Once again I had a field (half) day at a workshop, this time however it was the physics workshop as opposed to the (very small) neuroscience workshop where I did the black frame. The machinery there instills fear and awe. You wonder what kind of people can tame those machines that appear to be only a step away from growing arms and legs and start crushing everything in their way. There are rumors that on every full moon the technicians sacrifice a virgin's eldest child to appease the machines.
Anyway, after a short chat with the lead engineer we've decided to bend the copper tubes around an appropriate shape. To get that shape we drew a 23cm radius circle on a board and drilled screws halfway in around the perimeter (if you don't know what I mean, look at the pictures below). This allowed me to bend the copper tube around the circle and end up with semi circles of the right size. We placed the screws slightly inside the the 23cm circle because the copper wouldn't stay exactly in the shape I bent it but rather spring back a little bit, so if the circle was exactly 23cm we had ended up with a larger radius.
Above you see the method to bend the tubes around the ring of the screws. Bending full circles allows me to get 2 at a time. My fingertips were hurting after 4 out of 20 semi-circles. The bottom picture shows how I fixed the start of the tube so I don't have to hold it permanently.
21 semi circles. Why 21 when you only need 18? So I have 3 for testing purposes. Why an odd number when you always get 2 at a time? Because I'm a retard and cut one too short.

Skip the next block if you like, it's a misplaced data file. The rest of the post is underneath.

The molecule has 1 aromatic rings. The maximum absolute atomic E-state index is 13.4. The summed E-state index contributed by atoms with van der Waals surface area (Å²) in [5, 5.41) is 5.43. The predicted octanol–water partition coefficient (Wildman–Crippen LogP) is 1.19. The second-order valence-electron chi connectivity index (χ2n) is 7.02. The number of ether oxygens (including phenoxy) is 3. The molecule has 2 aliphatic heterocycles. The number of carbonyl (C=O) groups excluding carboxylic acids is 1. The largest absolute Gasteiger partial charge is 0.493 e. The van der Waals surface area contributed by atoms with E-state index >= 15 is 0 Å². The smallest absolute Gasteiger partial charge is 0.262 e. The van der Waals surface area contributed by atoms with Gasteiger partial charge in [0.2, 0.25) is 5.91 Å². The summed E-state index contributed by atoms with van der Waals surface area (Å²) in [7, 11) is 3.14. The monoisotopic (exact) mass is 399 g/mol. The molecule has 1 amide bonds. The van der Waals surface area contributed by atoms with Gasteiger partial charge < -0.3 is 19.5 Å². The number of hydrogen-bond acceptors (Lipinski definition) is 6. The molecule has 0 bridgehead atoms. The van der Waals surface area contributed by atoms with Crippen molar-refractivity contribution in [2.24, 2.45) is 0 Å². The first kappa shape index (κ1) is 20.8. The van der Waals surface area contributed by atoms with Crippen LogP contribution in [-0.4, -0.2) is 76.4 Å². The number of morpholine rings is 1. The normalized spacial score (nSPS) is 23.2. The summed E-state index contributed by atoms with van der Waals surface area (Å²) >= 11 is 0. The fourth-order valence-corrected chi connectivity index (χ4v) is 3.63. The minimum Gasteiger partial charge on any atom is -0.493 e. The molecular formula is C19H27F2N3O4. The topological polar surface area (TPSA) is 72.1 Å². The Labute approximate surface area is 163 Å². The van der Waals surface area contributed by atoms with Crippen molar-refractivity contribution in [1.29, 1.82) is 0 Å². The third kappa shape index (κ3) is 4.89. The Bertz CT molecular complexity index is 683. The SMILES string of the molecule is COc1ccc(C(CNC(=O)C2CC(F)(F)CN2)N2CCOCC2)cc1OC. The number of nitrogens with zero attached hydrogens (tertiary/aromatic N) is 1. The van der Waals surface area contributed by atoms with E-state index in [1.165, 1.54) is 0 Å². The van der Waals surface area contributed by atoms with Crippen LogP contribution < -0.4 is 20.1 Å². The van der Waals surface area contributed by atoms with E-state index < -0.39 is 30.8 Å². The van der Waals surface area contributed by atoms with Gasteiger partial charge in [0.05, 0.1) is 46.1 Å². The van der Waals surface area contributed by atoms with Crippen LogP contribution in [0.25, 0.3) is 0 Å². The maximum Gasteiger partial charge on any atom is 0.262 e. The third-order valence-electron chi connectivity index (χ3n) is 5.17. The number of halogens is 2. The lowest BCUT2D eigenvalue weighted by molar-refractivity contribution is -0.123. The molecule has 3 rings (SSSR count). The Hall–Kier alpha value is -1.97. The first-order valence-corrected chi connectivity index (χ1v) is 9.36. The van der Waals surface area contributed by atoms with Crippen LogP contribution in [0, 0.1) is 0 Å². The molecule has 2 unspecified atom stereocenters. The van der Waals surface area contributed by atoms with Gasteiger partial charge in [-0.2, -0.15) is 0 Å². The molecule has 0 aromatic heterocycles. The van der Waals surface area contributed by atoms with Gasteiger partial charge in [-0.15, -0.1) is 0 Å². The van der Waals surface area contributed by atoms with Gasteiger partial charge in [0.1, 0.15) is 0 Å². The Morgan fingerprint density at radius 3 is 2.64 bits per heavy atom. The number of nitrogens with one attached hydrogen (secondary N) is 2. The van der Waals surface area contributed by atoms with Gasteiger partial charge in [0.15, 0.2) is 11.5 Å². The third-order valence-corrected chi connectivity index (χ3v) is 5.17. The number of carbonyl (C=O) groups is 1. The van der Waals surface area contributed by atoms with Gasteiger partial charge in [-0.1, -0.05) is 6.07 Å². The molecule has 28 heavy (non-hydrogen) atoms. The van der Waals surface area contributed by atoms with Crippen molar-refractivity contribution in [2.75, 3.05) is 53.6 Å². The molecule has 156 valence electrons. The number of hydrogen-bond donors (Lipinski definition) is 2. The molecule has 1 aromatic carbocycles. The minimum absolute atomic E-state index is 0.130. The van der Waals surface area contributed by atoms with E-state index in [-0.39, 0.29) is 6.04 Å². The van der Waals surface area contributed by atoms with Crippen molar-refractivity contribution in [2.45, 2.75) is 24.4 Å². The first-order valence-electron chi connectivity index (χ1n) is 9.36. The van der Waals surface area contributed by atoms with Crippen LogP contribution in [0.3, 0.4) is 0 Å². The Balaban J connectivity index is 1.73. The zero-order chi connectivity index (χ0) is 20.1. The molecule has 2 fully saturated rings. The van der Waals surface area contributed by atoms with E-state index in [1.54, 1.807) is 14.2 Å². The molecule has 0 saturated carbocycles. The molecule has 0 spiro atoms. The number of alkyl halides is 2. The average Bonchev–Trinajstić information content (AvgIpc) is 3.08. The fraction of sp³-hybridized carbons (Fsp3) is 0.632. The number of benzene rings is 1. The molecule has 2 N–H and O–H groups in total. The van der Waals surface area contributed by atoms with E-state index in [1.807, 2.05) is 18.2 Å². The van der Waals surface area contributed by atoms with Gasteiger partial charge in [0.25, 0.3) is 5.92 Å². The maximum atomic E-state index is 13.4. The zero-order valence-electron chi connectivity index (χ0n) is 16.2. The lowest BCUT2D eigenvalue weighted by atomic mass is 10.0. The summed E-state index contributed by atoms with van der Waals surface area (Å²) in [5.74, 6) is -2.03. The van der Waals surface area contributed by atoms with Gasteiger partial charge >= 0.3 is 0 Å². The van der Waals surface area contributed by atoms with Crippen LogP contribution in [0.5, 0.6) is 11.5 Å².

In order to mount the tubes to the rings (see previous post here) I had to flatten the ends and drill a 3.5mm hole into them. This would allow me to fix the tubes to the ring with M3 screws. Because copper is quite a soft material the holes had to be cleaned up a bit. This was done with a drillbit of bigger size which was turned manually to take of the excess copper left by the drill:
Bottom picture: the result of 5 hours work
Back in the lab I've mounted to top and bottom ring and mounted three tubes to see whether they fit. And they did. Below are a few pictures of the tubes on the rig, for a short while I was tempted to mount all 18 to make it look really nice for the pictures, but putting then first 3 on made me realise that putting all of them on and taking them off again will give me carpal tunnel syndrom.
The tubes fit well and look as I imagined (read: modelled) it.
The next step is to cut the screen sections into shape and mount them on the tubes. In the first instance I will use tape to connect the sections, depending on how visible they are if the projector is on I might have to find a less visible solution. And for those who made it to the very bottom of this post, here is a detailed model of how the mirror will be mounted from the ceiling. It will be hard to oversee the similarity to the Harvey et. al. (2009) setup and I want to give it the according credit at this point. A happy easter everyone!
Harvey, C. D., Collman, F., Dombeck, D. A., & Tank, D. W. (2009). Intracellular dynamics of hippocampal place cells during virtual navigation. Nature, 461(7266), 941-946. Nature Publishing Group. Retrieved from http://www.ncbi.nlm.nih.gov/pubmed/19829374